Two - Principled, Strong, Loving Israeli Jewish Young Women


Dear George M***,

My name is Shahar. The last time I wrote to you was before I was sent to jail for the first time for my refusal to enlist in the Israeli army. I just spent my 19th birthday behind bars and I’ve already served two prison sentences and spent 28 days in jail. Last Thursday I was tried again and sentenced to another 30 days in prison. I will continue facing recurring incarcerations for my refusal to cooperate with the Israeli occupation of the Palestinian Territories.

I am writing to you today from home because in the military prison we are not allowed to write. I am a person who writes down her thoughts and I scribble drawings when I try to focus. I write down tasks and ideas and I use empty pages to crystalize my thought process. When I arrived at the military prison for the first time I brought with me a pencil case, but it was taken away from me and I was informed by the prison guards who searched my belongings that I cannot keep any writing tools and can only write at specific times a day with pens provided by the prison authorities. 
Over time I realized that the specific hours considered proper for writing are very much dependent on the guards’ whims. Some days I could only get a pen for 10 minutes; on Saturdays or holidays you don’t get a pen at all. Privacy is a luxury I don’t get to have as a prisoner and I was not allowed to write anything without the rest of the inmates, guards and commanders getting to see what I’m writing. By the end of my prison sentence I returned home with all my notebooks completely empty.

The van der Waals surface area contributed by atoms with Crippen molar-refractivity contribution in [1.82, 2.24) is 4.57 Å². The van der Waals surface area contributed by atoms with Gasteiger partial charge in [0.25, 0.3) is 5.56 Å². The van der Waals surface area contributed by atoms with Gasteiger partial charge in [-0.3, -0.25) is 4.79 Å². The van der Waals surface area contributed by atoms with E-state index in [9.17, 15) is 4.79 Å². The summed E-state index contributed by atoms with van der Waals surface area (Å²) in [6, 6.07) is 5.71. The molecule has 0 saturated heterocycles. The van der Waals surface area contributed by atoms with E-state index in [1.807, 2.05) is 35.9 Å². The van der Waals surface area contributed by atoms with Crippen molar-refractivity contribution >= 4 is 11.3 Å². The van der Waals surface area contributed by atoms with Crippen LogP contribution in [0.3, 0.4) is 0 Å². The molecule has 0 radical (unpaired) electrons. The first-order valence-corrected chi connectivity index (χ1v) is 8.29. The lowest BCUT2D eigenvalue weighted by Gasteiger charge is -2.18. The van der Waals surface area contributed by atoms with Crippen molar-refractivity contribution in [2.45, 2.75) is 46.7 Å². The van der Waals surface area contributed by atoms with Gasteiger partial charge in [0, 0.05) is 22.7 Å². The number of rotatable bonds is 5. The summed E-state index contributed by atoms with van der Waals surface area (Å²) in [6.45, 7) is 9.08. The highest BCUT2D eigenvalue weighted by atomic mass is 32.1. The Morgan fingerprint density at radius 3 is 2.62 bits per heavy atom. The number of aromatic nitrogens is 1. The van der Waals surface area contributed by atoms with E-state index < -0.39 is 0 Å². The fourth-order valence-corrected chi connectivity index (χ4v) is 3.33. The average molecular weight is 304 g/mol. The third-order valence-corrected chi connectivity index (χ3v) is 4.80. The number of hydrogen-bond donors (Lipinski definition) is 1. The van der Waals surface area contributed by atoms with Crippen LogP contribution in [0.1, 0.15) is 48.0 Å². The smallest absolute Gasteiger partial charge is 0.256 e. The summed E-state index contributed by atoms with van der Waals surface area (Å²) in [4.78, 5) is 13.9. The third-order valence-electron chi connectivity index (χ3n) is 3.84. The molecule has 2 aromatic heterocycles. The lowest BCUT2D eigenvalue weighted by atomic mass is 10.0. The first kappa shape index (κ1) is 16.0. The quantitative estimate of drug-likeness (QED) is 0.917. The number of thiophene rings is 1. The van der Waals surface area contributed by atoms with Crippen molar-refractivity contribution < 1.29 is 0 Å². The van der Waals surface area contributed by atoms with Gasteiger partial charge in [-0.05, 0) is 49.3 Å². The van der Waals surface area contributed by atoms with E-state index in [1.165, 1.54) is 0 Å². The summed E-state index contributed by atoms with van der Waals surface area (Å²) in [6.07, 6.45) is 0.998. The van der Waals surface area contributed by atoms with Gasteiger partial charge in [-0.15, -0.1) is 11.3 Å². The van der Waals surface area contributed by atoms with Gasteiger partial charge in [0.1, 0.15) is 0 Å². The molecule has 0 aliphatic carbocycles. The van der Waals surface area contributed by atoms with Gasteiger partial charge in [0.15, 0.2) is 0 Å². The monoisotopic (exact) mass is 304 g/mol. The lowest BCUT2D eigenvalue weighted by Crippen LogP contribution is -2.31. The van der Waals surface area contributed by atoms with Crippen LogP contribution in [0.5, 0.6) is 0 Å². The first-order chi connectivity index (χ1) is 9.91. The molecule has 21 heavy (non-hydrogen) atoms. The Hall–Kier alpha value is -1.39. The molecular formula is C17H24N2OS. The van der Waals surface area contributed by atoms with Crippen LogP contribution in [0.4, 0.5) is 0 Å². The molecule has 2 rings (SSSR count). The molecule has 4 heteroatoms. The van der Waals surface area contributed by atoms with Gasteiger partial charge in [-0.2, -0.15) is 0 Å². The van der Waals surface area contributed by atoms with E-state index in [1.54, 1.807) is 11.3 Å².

In prison, writing is in itself a form of activism. We can use it to share our message about our choice to refuse as a form of resistance to the occupation. By depriving me of the option to write in prison, the prison authorities  hindered my ability to document what goes on behind bars, write articles and develop ideas and plan on how to share my experiences once I am released for a few days. The military does not want me to write, speak or share my thoughts. They are trying to silence me. 

The silencing of political refusers is a small part of a more violent pattern of behavior - The silencing of the Palestinian struggle for human rights in the West Bank and Gaza. The arrests of Palestinians that speak and act against the Israeli violent military actions and the violent oppressions by the military of Palestinian peaceful protests are just two emblematic examples of a broad policy aimed at suppressing any speaking, acting, criticizing or objecting on the part of Palestinians.